I do like that in the US they check you out because of your medical insurance. We don't get routine checks here apart from a very few suggested tests (mostly for women) here.
Apr. 21st, 2011 08:51 pm (UTC)
The older I get, the more okay I am with routine checks. But what Mr Cee was told is absolutely true: Prostate cancer is relatively common, but it's also one of the slowest growing cancers. It's not unheard of for it to be diagnosed but just left alone, if the doctors feel it won't spread fast enough to be a factor before the patient dies of other natural causes. That would freak me out a bit, though, knowing I had cancer for sure ...
Apr. 21st, 2011 12:41 pm (UTC)
Biopsy is an awful test procedure, at least on my pain scale. I am a wimp.
A blood sample, I can handle. Not cheerfully, but I can do it.
William Kendall
Apr. 21st, 2011 03:33 pm (UTC)
I hope everything turns out all right....
Apr. 21st, 2011 08:54 pm (UTC)
It will turn out fine. It has to: I have novels to write!
Apr. 21st, 2011 08:54 pm (UTC)
I was really pleasantly surprised, if you can call anything about that experience pleasant. There was a topical painkiller used, and although it did hurt just a little it wasn't nearly as bad as I thought it might be. Uncomfortable? *Yes*.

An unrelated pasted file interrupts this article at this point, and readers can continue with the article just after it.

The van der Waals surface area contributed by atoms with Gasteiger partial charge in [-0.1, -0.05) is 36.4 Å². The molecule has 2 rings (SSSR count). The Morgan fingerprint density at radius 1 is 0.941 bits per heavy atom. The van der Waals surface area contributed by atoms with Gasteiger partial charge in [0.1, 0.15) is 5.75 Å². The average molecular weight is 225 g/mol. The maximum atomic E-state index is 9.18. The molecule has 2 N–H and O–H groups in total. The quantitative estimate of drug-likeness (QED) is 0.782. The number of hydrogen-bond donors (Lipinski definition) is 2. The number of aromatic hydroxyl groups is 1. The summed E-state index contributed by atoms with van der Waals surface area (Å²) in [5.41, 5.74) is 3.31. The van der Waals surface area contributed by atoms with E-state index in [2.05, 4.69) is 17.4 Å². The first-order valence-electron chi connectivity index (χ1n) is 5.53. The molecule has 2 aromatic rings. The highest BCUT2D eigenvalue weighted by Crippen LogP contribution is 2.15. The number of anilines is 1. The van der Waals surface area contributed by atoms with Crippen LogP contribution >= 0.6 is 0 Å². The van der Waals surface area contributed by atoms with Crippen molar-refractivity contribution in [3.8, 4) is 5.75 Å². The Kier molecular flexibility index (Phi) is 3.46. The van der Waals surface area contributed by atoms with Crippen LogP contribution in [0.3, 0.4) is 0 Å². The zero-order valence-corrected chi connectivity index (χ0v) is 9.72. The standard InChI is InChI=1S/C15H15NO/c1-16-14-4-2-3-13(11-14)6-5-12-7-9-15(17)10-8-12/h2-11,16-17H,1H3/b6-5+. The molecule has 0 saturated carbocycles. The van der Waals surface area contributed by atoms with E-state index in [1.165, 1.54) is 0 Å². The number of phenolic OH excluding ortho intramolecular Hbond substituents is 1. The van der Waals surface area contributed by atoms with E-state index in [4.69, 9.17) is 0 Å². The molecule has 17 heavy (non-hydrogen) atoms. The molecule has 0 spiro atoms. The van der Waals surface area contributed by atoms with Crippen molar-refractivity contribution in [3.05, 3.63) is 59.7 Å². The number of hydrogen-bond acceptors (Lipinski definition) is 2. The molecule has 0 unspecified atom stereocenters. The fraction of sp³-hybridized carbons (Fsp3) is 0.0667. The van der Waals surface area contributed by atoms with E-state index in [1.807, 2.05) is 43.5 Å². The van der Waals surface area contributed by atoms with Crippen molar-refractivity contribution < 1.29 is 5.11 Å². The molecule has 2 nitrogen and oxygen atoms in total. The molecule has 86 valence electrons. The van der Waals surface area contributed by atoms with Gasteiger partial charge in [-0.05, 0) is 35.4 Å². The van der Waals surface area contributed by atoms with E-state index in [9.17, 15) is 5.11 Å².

Apr. 24th, 2011 04:05 am (UTC)
In medical circles, "this possibly will cause some discomfort" is much like calling a tornado a "wind current."
Technically accurate, but very misleading.
Apr. 25th, 2011 07:03 am (UTC)
Very true!
Apr. 21st, 2011 02:26 pm (UTC)
from DM
Mike, what an interesting time you've been having. The good thing is their concern for finding the pre-cancer cells early. The bad thing is the way they have to test. I keep waiting for the Star Trek S/P shaker that McCoy just holds above the body, does the diagnosis and cures the illness. Again, I am glad you are well.
Apr. 21st, 2011 08:57 pm (UTC)
Re: from DM
Yes, we need Star Trek technology for these things! I wonder ... have researchers even looked into the healing properties of salt shakers?
Mike Saxton
Apr. 21st, 2011 10:48 pm (UTC)
Yeah, if I'm going to see a doctor, it's going to be a chiropractor. It seems to me that if there was bad news, the indicators would have been much more clear. My vote is to consider this good news in that your body is having normal reactions to fear and that is a positive thing.
Apr. 22nd, 2011 05:29 am (UTC)
Re: Chiropractors
I'm with you!
Apr. 22nd, 2011 02:24 am (UTC)
The whole thing seems like a pain in the butt. I'm very glad the news is good! (I'm with you on seeing this as good news.) (Doctor Fat Finger is the best of the pseudonyms.)
Apr. 22nd, 2011 05:30 am (UTC)
i think when talking to him directly I'll just call him sir! Or Sir Probes-alot, that might be good.
( 16 comments — Leave a comment )